February 3, 2013

Video of Cairo police beating naked man incites protesters

The Associated Press

CAIRO - Egypt's Interior Minister vowed Saturday to investigate the beating of a naked man by riot police that threatened to further inflame popular anger against security forces, but suggested that initial results absolve the police of direct abuse.

click image to enlarge

A protester removes an injured man, left, during clashes with riot police Jan. 28 near Tahrir Square in Cairo. A week of violent protests claimed more than 60 lives nationwide.

The Associated Press

The beating was caught on camera and broadcast live on television late Friday as protests raged in the streets outside the presidential palace. Video showed police trying to bundle the naked man into a police van after beating him.

Less than 24 hours after the incident, several thousand anti-government demonstrators marched again on the palace Saturday denouncing the police and Islamist President Mohammed Morsi after a week of violent protests that claimed more than 60 lives nationwide.

Speaking to reporters after Friday's assault, Interior Minister Mohammed Ibrahim said that initial results from the public prosecutor's investigation show that 48-year-old Hamada Saber was undressed by "rioters" during skirmishes between police and protesters. He was then hit in the foot by a bird shot, the interior minister said, stopping short of saying if the injury was a result of police firing into the crowds.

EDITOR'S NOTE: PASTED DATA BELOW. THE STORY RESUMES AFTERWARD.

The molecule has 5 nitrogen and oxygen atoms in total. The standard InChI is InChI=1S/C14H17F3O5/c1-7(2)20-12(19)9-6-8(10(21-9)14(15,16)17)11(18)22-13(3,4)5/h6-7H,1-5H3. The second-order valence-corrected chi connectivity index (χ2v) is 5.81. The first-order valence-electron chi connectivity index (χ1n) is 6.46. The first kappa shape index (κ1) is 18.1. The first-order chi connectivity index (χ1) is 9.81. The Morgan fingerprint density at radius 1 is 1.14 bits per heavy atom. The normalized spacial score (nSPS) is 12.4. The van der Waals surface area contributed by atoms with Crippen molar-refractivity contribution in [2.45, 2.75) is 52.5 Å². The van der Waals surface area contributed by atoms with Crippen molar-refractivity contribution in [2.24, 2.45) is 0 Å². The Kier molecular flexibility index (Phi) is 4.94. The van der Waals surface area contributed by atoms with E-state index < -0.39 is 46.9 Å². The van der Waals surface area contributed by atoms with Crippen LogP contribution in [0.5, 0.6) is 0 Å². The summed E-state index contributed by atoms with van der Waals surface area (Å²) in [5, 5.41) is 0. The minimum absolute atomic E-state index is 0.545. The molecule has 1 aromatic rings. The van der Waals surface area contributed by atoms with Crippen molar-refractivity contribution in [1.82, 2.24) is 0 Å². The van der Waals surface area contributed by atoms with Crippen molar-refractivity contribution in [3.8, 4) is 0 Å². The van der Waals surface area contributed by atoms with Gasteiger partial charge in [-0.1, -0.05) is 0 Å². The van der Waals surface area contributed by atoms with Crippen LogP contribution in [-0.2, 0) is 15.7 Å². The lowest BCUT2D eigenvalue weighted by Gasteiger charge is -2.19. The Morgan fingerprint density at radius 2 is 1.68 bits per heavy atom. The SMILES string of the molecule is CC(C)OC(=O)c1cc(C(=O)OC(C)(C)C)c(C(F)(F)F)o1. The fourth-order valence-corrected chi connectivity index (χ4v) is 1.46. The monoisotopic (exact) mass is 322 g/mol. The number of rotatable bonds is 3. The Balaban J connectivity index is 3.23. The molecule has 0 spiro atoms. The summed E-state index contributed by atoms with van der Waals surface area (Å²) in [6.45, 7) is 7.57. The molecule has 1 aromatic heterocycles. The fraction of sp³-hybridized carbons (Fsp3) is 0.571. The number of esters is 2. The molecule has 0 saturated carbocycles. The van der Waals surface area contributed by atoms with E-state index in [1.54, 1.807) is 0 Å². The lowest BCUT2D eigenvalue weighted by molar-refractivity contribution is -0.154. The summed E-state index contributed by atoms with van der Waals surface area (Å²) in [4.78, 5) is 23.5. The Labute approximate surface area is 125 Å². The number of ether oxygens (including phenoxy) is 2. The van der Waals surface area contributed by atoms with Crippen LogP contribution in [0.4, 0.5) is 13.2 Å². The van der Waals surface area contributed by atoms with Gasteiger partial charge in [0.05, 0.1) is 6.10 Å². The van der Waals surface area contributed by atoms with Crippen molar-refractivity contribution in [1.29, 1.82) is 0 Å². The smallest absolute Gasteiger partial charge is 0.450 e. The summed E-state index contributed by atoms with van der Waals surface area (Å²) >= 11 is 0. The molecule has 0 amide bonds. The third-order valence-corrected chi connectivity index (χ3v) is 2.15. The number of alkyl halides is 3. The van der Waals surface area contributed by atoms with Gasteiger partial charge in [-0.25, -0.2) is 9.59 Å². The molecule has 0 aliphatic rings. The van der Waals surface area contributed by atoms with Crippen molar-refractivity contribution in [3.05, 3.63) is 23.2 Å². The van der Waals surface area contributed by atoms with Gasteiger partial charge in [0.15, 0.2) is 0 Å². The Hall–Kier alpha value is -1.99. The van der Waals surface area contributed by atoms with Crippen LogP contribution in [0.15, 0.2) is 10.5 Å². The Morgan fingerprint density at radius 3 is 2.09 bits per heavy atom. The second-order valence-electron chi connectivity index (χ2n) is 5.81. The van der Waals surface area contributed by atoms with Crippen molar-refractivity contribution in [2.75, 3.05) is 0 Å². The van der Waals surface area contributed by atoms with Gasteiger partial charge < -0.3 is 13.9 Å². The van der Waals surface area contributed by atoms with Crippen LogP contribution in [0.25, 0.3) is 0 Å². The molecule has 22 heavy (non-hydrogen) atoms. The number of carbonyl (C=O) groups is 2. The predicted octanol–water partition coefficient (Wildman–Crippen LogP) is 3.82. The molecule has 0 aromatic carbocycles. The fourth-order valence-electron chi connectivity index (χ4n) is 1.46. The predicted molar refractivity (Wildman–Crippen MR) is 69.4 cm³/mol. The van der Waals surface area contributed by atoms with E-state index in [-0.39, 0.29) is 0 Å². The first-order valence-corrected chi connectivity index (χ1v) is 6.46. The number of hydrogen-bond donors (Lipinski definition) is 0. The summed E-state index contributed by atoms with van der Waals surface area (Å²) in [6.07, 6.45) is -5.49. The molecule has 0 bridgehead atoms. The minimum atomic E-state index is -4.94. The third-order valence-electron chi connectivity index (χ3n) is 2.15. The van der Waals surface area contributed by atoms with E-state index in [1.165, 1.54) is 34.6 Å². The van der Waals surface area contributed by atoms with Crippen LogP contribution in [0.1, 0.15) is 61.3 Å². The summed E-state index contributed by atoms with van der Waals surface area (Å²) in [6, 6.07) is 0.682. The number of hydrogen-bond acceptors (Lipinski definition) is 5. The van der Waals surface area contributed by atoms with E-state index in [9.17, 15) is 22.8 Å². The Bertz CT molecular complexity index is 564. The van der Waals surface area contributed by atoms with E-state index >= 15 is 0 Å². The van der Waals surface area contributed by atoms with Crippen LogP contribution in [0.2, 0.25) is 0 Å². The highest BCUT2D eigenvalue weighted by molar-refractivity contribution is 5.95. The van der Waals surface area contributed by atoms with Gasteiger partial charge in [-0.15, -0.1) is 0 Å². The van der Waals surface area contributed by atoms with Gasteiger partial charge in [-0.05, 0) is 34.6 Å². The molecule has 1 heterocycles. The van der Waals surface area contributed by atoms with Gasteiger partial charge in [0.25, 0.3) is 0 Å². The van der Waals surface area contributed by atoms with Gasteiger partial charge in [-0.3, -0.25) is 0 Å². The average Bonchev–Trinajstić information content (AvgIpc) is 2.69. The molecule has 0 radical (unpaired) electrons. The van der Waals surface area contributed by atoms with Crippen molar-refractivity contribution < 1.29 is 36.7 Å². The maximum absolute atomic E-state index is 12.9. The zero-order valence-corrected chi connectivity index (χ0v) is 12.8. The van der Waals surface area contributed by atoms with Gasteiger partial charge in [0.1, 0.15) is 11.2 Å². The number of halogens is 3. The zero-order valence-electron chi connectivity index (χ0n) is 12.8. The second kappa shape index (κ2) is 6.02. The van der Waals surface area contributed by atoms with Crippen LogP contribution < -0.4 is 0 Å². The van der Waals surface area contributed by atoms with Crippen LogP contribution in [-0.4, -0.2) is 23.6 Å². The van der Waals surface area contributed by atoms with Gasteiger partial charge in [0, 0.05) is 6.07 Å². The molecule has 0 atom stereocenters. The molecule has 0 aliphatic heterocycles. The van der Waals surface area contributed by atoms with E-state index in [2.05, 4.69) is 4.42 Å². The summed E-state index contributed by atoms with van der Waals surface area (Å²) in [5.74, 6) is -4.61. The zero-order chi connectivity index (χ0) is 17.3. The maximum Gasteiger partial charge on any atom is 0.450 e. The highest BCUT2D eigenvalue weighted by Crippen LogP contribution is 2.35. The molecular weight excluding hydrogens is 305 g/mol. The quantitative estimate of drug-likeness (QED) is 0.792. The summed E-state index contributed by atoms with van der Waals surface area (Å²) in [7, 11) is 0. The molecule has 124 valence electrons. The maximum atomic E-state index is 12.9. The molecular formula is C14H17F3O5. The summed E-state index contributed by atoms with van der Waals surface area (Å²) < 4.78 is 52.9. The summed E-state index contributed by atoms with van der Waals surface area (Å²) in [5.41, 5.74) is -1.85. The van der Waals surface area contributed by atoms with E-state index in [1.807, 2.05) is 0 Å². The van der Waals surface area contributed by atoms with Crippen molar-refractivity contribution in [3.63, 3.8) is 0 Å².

"The central security forces then found him lying on the ground and tried to put him in an armored vehicle, though the way in which they did that was excessive," said Ibrahim.

In the footage from Friday, at least seven black-clad riot police beat Saber, whose pants are down around his ankles, with sticks before dragging him along the muddy pavement and tossing him into a police van.

The beating happened as thousands of protesters chanted against Morsi, throwing firebombs and firing flares at the presidential palace as police pumped volleys of tear gas and bird shot into the crowd, killing one protester and wounding more than 90.

The Interior Ministry said in a rare statement that it "regrets" the beating, and that it too is investigating the incident. But it also sought to distance itself -- and the police in general -- from the abuse, saying that "what took place was carried out by individuals that do not represent in any way the doctrine of all policemen ..."

A statement by Morsi's office called the incident "shocking", but stressed that violence and vandalism of government property is unacceptable.

 

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